I finally think that Spring might be coming to Baltimore.  We are going to have a night this week close to freezing, but Spring is really trying to push through.  We have been busy!  Unfortunately busy means that I do not have as much time to write, so I am going to try and bring everyone up to date on the farm. We have many new inhabitants of the farm, 60 some I think.  I hate to say that I have lost count!  We have our “meat birds”, that we raise out for our family’s year supply of chicken.  This year we are raising Rainbow Reds.  These are a pasture chicken that does not have as much breast meat as the Cornish Crosses but still produces a 5 pound roasting bird.  We also have a couple Cornish Crosses, because they were on sale at Tractor Supply.  That store is dangerous in the Spring!  Total we have 30 meat birds. They are scheduled to go to butcher the middle of May.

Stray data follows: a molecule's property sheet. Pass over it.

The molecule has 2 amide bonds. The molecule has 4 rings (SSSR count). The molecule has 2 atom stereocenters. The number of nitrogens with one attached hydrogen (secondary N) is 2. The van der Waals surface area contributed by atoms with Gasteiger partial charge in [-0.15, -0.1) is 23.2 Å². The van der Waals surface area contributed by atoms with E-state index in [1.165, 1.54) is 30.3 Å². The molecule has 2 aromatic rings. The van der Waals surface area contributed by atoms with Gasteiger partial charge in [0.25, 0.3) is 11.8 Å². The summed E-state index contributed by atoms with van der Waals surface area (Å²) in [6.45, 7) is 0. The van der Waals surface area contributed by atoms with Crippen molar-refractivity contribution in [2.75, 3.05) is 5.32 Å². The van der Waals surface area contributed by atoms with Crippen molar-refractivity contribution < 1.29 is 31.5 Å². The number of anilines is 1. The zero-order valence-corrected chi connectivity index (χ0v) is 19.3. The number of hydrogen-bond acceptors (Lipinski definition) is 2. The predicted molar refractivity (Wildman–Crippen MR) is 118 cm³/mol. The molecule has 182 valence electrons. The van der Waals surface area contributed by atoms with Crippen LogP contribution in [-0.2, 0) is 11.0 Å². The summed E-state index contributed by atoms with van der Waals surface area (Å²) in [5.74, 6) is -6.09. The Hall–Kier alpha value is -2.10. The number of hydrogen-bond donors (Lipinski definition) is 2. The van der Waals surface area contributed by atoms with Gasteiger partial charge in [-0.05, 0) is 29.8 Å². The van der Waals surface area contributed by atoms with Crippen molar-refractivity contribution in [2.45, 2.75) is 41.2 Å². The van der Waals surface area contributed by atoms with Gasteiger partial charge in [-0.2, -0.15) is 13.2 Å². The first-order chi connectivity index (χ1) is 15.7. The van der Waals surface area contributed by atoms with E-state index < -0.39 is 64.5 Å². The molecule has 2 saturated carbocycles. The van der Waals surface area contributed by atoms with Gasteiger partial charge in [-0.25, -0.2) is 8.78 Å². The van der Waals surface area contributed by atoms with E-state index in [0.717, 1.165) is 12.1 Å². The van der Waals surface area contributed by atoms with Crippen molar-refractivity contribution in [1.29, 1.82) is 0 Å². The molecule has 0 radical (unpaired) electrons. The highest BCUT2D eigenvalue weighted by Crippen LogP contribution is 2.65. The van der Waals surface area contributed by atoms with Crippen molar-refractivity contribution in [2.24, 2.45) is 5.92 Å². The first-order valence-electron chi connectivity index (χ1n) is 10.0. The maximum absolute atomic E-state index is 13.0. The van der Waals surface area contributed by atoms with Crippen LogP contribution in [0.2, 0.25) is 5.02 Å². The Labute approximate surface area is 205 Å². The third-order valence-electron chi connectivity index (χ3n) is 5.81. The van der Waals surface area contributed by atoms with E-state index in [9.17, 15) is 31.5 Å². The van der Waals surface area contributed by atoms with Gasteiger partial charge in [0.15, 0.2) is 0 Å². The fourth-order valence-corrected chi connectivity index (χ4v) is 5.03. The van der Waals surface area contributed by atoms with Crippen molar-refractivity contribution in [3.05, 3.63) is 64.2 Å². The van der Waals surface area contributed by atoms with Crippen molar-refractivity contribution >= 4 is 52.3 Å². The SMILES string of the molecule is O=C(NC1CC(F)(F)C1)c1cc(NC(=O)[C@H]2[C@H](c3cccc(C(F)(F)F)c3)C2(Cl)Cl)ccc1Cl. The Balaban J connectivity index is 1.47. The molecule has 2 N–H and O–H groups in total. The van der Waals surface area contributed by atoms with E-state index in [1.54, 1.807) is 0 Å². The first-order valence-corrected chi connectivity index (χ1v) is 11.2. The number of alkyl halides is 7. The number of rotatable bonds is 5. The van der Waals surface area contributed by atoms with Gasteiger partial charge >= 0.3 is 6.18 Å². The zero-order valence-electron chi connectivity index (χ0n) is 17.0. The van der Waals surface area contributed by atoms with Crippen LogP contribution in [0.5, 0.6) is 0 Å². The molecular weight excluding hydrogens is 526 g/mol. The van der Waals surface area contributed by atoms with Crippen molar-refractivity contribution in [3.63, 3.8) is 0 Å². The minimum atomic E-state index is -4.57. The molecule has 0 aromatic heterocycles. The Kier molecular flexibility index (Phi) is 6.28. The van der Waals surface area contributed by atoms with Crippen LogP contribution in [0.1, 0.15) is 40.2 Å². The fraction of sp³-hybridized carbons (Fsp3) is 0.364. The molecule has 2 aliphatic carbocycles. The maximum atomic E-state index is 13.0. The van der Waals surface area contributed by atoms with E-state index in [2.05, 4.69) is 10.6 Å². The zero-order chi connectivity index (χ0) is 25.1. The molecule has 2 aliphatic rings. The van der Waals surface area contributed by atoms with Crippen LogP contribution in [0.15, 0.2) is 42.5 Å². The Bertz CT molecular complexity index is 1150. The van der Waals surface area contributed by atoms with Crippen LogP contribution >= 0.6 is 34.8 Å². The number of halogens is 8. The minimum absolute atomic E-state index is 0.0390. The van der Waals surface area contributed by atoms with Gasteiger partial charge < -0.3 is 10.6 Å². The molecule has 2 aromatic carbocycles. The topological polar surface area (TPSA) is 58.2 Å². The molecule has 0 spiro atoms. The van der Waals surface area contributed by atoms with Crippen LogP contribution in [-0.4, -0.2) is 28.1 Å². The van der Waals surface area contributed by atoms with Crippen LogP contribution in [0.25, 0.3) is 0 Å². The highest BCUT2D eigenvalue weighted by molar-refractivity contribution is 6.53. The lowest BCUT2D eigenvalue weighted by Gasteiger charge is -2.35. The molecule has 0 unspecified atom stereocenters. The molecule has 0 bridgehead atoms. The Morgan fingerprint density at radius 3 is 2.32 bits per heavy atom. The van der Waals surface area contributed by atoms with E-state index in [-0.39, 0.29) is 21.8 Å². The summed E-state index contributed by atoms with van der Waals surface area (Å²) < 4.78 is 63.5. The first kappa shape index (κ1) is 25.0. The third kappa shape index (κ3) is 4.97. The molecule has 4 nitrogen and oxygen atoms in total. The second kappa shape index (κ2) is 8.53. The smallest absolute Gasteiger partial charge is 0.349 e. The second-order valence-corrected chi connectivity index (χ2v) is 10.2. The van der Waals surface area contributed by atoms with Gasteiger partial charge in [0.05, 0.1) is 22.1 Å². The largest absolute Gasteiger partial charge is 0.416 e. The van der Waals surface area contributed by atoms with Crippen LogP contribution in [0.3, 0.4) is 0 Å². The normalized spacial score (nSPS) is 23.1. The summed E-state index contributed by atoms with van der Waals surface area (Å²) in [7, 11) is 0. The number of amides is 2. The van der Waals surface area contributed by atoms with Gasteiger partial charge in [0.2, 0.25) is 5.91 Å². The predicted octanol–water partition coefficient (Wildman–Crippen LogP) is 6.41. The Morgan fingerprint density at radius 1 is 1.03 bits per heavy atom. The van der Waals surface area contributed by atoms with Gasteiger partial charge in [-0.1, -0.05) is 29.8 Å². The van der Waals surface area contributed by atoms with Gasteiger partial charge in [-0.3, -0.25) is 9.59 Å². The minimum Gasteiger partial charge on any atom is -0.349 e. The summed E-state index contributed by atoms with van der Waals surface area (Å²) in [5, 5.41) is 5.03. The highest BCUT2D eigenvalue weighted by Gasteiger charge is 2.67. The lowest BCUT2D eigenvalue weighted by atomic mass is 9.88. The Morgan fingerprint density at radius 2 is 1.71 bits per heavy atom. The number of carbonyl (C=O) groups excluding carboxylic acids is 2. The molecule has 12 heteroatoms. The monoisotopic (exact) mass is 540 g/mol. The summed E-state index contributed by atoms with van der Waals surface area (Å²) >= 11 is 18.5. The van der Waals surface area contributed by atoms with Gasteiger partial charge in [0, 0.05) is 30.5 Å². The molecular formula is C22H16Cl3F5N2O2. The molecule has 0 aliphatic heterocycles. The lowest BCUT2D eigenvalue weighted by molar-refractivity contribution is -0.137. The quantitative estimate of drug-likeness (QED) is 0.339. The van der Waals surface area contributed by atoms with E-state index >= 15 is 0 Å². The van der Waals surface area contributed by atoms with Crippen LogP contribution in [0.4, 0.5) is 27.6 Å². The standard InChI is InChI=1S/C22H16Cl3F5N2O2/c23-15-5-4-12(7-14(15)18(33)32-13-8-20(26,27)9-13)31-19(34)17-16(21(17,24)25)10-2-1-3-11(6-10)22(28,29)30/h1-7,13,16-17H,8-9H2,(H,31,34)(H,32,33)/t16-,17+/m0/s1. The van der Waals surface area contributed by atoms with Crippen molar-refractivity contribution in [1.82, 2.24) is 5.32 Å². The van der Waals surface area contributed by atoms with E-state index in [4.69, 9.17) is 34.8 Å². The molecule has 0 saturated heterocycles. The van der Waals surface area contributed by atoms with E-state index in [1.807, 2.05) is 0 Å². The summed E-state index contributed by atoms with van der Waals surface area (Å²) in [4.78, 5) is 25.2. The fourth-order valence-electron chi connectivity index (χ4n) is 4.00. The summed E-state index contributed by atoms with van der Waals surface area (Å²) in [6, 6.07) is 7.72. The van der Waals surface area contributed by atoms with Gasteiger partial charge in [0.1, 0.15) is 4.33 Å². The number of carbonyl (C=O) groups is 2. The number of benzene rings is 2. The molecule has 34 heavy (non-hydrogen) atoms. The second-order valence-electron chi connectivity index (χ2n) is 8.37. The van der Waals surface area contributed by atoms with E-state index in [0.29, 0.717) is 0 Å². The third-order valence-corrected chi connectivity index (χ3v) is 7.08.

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Laying hens:  Our current laying flock is getting to be of the age that it is time for them to be soup.  We have 14 birds and we are lucky if we get 7 eggs.  We have had 3 become egg bound in the last month and a half.  I hate to see them suffer and I really hate to waste the meat.  So we prefer to butcher them before they start to have problems, this way nothing goes to waste.  We keep debating whether all 14 are headed to the soup pot, or if we are going to try and wean out the ones that are still laying.  That decision is still up in the air, I hate to go a couple months with no eggs.   We are raising out new laying hens.  They are 8 weeks old right now.  We chose to raise 15 Ameraucana Chickens this year.  These birds will lay blue or green colored eggs.  I am excited to get the colored eggs, but I have to say I am not impressed with the breed so far.  These birds are very skidish.  We have never had birds that we could not easily pick up. We handle these birds twice a day and they are still very skidish.  When you stick your hand in to change the water or to feed them they freak out, flying against the walls and screaming.  The meat birds that we are raising are so much calmer than these birds and those we don’t pick up often.  Hopefully they will calm down soon.  We also have 6 random laying chickens from Tractor Supply that we used for a Urban Farming presentation. I told you that store was dangerous. They are incredibly friendly and do not see why chickens need to be kept outside, when the living room is so warm and full of kids that feed them leftovers from lunch and dinner.  They were moved out to the brooding barn this week, much to their dismay. wpid-ncm_0033.jpg Ducks:  Yes I said ducks.  These were purchased just for my Urban Farming presentation, for the 100% cute factor. One is a yellow Pekin Duckling and the other is a Black Runner Duckling.  I had already found a farm that would take them after the presentation.  This farm even had a pond for them to go live in.  Well, I am a complete softly and have fallen head over heals in love with this crazy ducks.  They still live in the living room, because the kids can not bear the idea of them being outside.   They eat their breakfast of greens while taking their morning swim in the bathtub.  They are then dried off with towels by the kids while watching morning cartoons.  The ducks have imprinted on my 6-year-old daughter and it is cute beyond words.  They follow her everywhere.  She is diligently working on teaching them their ABC’s and 123’s.  She feels all ducks should be properly educated.  Needless to say, the ducks that were never meant to live at my farm, now have names and are not going anywhere, anytime soon, except to play house in the backyard with my daughter. wpid-ncm_0001.jpg wpid-ncm_0122.jpg That is all for new animals.  We still have the rabbits.  We have 3 does still available for sale, after we sell those does we will not breed again still August.  We will maintain our breeding stock of 3 bucks and 3 does.  These rabbits are absolutely amazing.  We took one of our youngest does out to the Urban Farming presentation.  There was 50 plus people that wanted to love on her and touch her.  She loved every minute of it.  She was passed around, flipped upside down and petted for two hours.  She never ran from the kids, she let everyone one of them love her.  The only rabbits I have ever owned is American Chinchilla Rabbits, so I just assumed that this is how ever rabbit acts.  I was amazed at how many people came up to me and told me stories about how grumpy their rabbits were.  If you are looking for a rabbit, American Chinchillas are the best way to go, they are fabulous rabbits. wpid-ncm_0014.jpg Fish:  Our tilapia are finally outside!   The weather has finally become warm enough for them.  Right now we have put them in the sump tank.  I have kept the smallest of the fish in the house, so that they can get the food they need to grow. Veggies:  We have started our seeds and we have some of our over winter veggies that are growing well.  I will do another post about veggies so that I don’t go over 1,000 words in one post…. yes I know I need to post more often, I will work on it. Big BIG things are happening on our Farm.  I can’t wait to share all the details about it in the next week our so.